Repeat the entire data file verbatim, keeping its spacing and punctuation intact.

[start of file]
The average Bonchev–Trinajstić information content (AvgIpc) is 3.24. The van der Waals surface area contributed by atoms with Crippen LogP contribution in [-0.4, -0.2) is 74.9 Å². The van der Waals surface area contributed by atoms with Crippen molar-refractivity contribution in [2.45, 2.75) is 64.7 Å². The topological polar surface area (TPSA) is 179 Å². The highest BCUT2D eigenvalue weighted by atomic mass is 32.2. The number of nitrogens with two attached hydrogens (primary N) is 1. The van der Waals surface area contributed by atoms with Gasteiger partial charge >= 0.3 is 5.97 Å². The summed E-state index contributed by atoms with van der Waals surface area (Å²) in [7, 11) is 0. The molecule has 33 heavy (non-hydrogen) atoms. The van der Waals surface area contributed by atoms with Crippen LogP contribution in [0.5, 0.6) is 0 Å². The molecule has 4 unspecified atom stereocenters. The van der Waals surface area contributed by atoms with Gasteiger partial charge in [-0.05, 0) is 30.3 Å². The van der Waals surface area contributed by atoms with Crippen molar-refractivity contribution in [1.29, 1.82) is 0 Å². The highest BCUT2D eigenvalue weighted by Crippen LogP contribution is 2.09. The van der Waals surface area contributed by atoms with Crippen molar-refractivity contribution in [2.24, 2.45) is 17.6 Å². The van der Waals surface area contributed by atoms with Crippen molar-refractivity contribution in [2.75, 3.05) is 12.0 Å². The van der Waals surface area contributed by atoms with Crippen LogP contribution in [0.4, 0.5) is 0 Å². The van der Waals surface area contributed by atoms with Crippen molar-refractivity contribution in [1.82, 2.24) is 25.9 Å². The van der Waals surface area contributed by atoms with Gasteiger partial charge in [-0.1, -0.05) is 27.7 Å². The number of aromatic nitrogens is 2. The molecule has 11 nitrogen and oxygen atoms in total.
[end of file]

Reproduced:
The average Bonchev–Trinajstić information content (AvgIpc) is 3.24. The van der Waals surface area contributed by atoms with Crippen LogP contribution in [-0.4, -0.2) is 74.9 Å². The van der Waals surface area contributed by atoms with Crippen molar-refractivity contribution in [2.45, 2.75) is 64.7 Å². The topological polar surface area (TPSA) is 179 Å². The highest BCUT2D eigenvalue weighted by atomic mass is 32.2. The number of nitrogens with two attached hydrogens (primary N) is 1. The van der Waals surface area contributed by atoms with Gasteiger partial charge >= 0.3 is 5.97 Å². The summed E-state index contributed by atoms with van der Waals surface area (Å²) in [7, 11) is 0. The molecule has 33 heavy (non-hydrogen) atoms. The van der Waals surface area contributed by atoms with Crippen LogP contribution in [0.5, 0.6) is 0 Å². The molecule has 4 unspecified atom stereocenters. The van der Waals surface area contributed by atoms with Gasteiger partial charge in [-0.05, 0) is 30.3 Å². The van der Waals surface area contributed by atoms with Crippen molar-refractivity contribution in [1.29, 1.82) is 0 Å². The highest BCUT2D eigenvalue weighted by Crippen LogP contribution is 2.09. The van der Waals surface area contributed by atoms with Crippen molar-refractivity contribution in [2.24, 2.45) is 17.6 Å². The van der Waals surface area contributed by atoms with Crippen molar-refractivity contribution in [2.75, 3.05) is 12.0 Å². The van der Waals surface area contributed by atoms with Crippen LogP contribution in [0.4, 0.5) is 0 Å². The van der Waals surface area contributed by atoms with Crippen molar-refractivity contribution in [1.82, 2.24) is 25.9 Å². The van der Waals surface area contributed by atoms with Gasteiger partial charge in [-0.1, -0.05) is 27.7 Å². The number of aromatic nitrogens is 2. The molecule has 11 nitrogen and oxygen atoms in total.